SAVERIO RAMPIN

Stra, 1930 - Venice, 1992



After the public and critical success of the great anthological exhibition organised by the Municipality of Padua last October at the Eremitani Civic Museums, the work of Saverio Rampin returns to the Galleria Michela Rizzo with an exhibition itinerary that presents, by emblem, the work of the Venetian artist from the mid-1950s to 1990. In this concise yet timely analysis of Rampin's work, the exhibition investigates inside the artist's oeuvre, starting from the paintings that adhere to the Spatialist period to the research of the 1960s and 1970s. Within his research, Saver i o Rampin, now f ree f rom the expressionism of chromaticism and always hovering between the material and its dissolution, applies a turning point aimed at revealing that emotion in art is something that can also be detached from the compositional rules and stylistic supports imposed by formal tradition. This concept ends up being embodied in the gracefulness of an elusive image, solely pursued through the lyrical fluidity of colour and with increasingly muted hues in the tenderness of a surfacing light. The exhibition i s cur a t e d by St e f ano Ce c che t t o i n collaboration with the Archivio Saverio Rampin and Galleria Michela Rizzo.Saverio Rampin Stra, 1930 - Venice, 1992. Trained at the Academy of Fine Arts in Venice, he soon made a name for himself in the area's artistic milieu, and participated from 1948 in the group exhibitions of the then very active Fondazione Bevilacqua La Masa. He is now considered one of the major exponents of Venetian Spatialism, although Rampin never wanted to sign its manifesto. In the 1950s, the artist developed a painting characterised by a strong expressive value and distanced himself from the initial cubo-futurist experiences. In this period, the turn towards bright colours, applied with impetuous brushstrokes, is confirmed as a recognisable feature, attesting to a decisive abstractionism.

(1955-1957). The meeting with Virgilio Guidi at the end of the decade led the artist to change his expressive language, now oriented towards new solutions. Towards the end of the 1950s, in fact, Rampin matured an important evolution and began to focus his research on the vibratory possibilities of colour, calmly laid out in geometric compositions; bright hues were replaced by delicate colours and the previous expressive impetus gave way to a painting that was more lyrical and aimed at interiority. He reveals in his works a marked poetic sensitivity expressed by refined and delicate, almost impalpable chromatisms, tangible evidence of his continuous, almost obsessive research into colour that, like light, and thanks to light, delineates new realities beyond visible space. In 1950, when he was only 20 years old, he was invited to the 25th Venice Biennale and 1951 was his first solo exhibition, presented by Pizzinato at the Sandri Gallery in Venice. In 1955 he received the Venice Prize at the XLIII Collettiva della Bevilacqua La Masa and won the Campari at the Burano Prize, which he repeated in 1960. In 1956 he was awarded first prize ex aequo with Riccardo Licata at the Bevilacqua La Masa. In 1958 he was assigned a studio in Palazzo Carminati, which he kept until 1961; he continued to frequent Carlo Cardazzo's Galleria del Cavallino, the base of the Spatial Artists and, through Guidi, came into contact with the main nucleus of the Milanese Spatialists: Fontana, Capogrossi, Crippa and Dova. 1961 saw the beginning of his association with Enzo Pagani, owner of two galleries, who organised fourteen solo exhibitions for him until 1989. In 2006 Luca Massimo Barbero curated Saverio Rampin. General Catalogue 1945-1981. This year, the exhibition Saverio Rampin. Tempo, spazio, luce opere 1955-1991, curated by Stefano Cecchetto and in collaboration with the Rampin Archive.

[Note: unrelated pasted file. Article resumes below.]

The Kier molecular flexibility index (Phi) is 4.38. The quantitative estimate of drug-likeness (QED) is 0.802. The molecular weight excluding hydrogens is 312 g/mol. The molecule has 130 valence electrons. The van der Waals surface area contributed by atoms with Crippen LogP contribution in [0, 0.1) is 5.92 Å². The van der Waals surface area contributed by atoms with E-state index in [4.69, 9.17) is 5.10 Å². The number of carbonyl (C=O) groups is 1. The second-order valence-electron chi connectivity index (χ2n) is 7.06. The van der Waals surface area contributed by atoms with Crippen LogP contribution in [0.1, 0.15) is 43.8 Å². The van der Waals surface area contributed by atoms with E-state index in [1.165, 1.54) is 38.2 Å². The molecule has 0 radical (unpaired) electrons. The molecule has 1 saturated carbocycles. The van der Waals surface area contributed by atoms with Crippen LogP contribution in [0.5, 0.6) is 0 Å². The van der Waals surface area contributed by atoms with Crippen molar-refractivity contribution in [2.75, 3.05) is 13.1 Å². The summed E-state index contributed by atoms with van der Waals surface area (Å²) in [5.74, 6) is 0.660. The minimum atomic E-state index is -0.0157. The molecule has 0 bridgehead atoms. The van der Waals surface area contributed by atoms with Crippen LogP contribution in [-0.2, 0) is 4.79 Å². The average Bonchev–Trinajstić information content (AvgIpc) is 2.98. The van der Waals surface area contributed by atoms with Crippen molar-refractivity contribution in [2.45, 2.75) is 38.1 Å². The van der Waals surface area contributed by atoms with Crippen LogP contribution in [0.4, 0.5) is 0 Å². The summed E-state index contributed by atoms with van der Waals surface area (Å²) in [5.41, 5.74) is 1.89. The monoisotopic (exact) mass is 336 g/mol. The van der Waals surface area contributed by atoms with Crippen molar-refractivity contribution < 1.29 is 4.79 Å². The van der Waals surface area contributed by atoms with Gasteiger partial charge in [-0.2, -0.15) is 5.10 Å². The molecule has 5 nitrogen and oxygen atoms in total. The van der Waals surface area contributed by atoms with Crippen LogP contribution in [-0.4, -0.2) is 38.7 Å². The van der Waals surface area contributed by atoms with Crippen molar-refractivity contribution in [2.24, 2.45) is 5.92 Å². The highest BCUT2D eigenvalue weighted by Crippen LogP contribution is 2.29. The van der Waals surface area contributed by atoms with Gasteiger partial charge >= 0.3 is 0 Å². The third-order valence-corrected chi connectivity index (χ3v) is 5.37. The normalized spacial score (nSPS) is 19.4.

Galleria Michela Rizzo has been collaborating with the Rampin Archive since 2016, and has presented the artist's work in various group exhibitions and fairs; 2019 saw his first solo exhibition organised in the spaces of the former brewery at the gesture with the extensive series of Moments Giudecca, entitled Pensai il colore, guardai il sole, curated by Davide Ferri.

Saverio Rampin (Stra, 1930 - Venice, 1992) lived in Venice.

Trained at the Academy of Fine Arts of  Venice, in the two-year period 1948-49, he soon became noticed in the artistic environment of the area, and since 1948 he has participated to the collective exhibitions of Bevilacqua La Masa Foundation.

In 1950, at the age of only twenty, he exhibited at the Venice Biennale.

Today he is considered one of the greatest exponents of Venetian spatialism, although Rampin never wanted to sign the manifesto.

In the 1950s, the artist developed a painting characterized by a strong expressive value and distanced himself from the initial experiences of a cubo-futurist matrix. In this period, the turn towards bright colors, spread with impetuous brushstrokes, is confirmed as a recognizable figure, attesting to a decisive gestural abstractionism with the extensive series of Moments (1955-1957).

The meeting with Guidi at the end of the decade led the artist to change his expressive language, now oriented to welcome new solutions. In fact, at the end of the Fifties, Rampin matured an important evolution and began to concentrate his research on the vibrating possibilities of color, calmly applied in geometric compositions; the bright colors will be replaced by delicate colors and the previous expressive impetus leaves room for a more lyrical and interior-oriented painting.

The Michela Rizzo Gallery has collaborated with the Rampin Archive since 2016, and has presented the artist's work in various group exhibitions and fairs; in 2019 is his first solo show organized in the spaces of the former brewery on Giudecca, entitled I thought the color, I looked at the sun, curated by Davide Ferri.